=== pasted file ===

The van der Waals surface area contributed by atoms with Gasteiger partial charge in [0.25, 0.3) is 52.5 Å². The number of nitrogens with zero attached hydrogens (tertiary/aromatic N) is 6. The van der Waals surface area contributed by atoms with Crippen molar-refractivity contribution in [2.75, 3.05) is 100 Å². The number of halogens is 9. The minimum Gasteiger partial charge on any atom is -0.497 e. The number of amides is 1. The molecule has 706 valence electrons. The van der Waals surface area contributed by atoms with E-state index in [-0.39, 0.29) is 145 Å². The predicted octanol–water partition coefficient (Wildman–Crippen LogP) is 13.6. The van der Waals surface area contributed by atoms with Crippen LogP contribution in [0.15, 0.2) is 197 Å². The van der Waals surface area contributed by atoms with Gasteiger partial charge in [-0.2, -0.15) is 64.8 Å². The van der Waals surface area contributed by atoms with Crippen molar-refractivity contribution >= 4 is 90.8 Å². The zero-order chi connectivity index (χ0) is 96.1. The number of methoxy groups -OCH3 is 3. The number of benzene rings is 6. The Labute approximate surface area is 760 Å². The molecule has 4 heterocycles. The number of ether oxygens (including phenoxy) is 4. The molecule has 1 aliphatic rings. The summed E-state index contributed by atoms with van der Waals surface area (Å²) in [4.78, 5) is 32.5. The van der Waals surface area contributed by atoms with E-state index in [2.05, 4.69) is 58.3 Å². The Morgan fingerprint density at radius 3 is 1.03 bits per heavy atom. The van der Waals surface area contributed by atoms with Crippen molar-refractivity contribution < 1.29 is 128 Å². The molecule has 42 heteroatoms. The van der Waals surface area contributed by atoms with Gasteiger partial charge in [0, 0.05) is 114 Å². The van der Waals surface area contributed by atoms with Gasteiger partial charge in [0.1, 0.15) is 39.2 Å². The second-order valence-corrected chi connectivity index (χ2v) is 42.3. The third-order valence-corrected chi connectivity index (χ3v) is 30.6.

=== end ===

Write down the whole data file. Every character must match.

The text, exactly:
The van der Waals surface area contributed by atoms with Gasteiger partial charge in [0.25, 0.3) is 52.5 Å². The number of nitrogens with zero attached hydrogens (tertiary/aromatic N) is 6. The van der Waals surface area contributed by atoms with Crippen molar-refractivity contribution in [2.75, 3.05) is 100 Å². The number of halogens is 9. The minimum Gasteiger partial charge on any atom is -0.497 e. The number of amides is 1. The molecule has 706 valence electrons. The van der Waals surface area contributed by atoms with E-state index in [-0.39, 0.29) is 145 Å². The predicted octanol–water partition coefficient (Wildman–Crippen LogP) is 13.6. The van der Waals surface area contributed by atoms with Crippen LogP contribution in [0.15, 0.2) is 197 Å². The van der Waals surface area contributed by atoms with Gasteiger partial charge in [-0.2, -0.15) is 64.8 Å². The van der Waals surface area contributed by atoms with Crippen molar-refractivity contribution >= 4 is 90.8 Å². The zero-order chi connectivity index (χ0) is 96.1. The number of methoxy groups -OCH3 is 3. The number of benzene rings is 6. The Labute approximate surface area is 760 Å². The molecule has 4 heterocycles. The number of ether oxygens (including phenoxy) is 4. The molecule has 1 aliphatic rings. The summed E-state index contributed by atoms with van der Waals surface area (Å²) in [4.78, 5) is 32.5. The van der Waals surface area contributed by atoms with E-state index in [2.05, 4.69) is 58.3 Å². The Morgan fingerprint density at radius 3 is 1.03 bits per heavy atom. The van der Waals surface area contributed by atoms with Crippen molar-refractivity contribution < 1.29 is 128 Å². The molecule has 42 heteroatoms. The van der Waals surface area contributed by atoms with Gasteiger partial charge in [0, 0.05) is 114 Å². The van der Waals surface area contributed by atoms with Gasteiger partial charge in [0.1, 0.15) is 39.2 Å². The second-order valence-corrected chi connectivity index (χ2v) is 42.3. The third-order valence-corrected chi connectivity index (χ3v) is 30.6.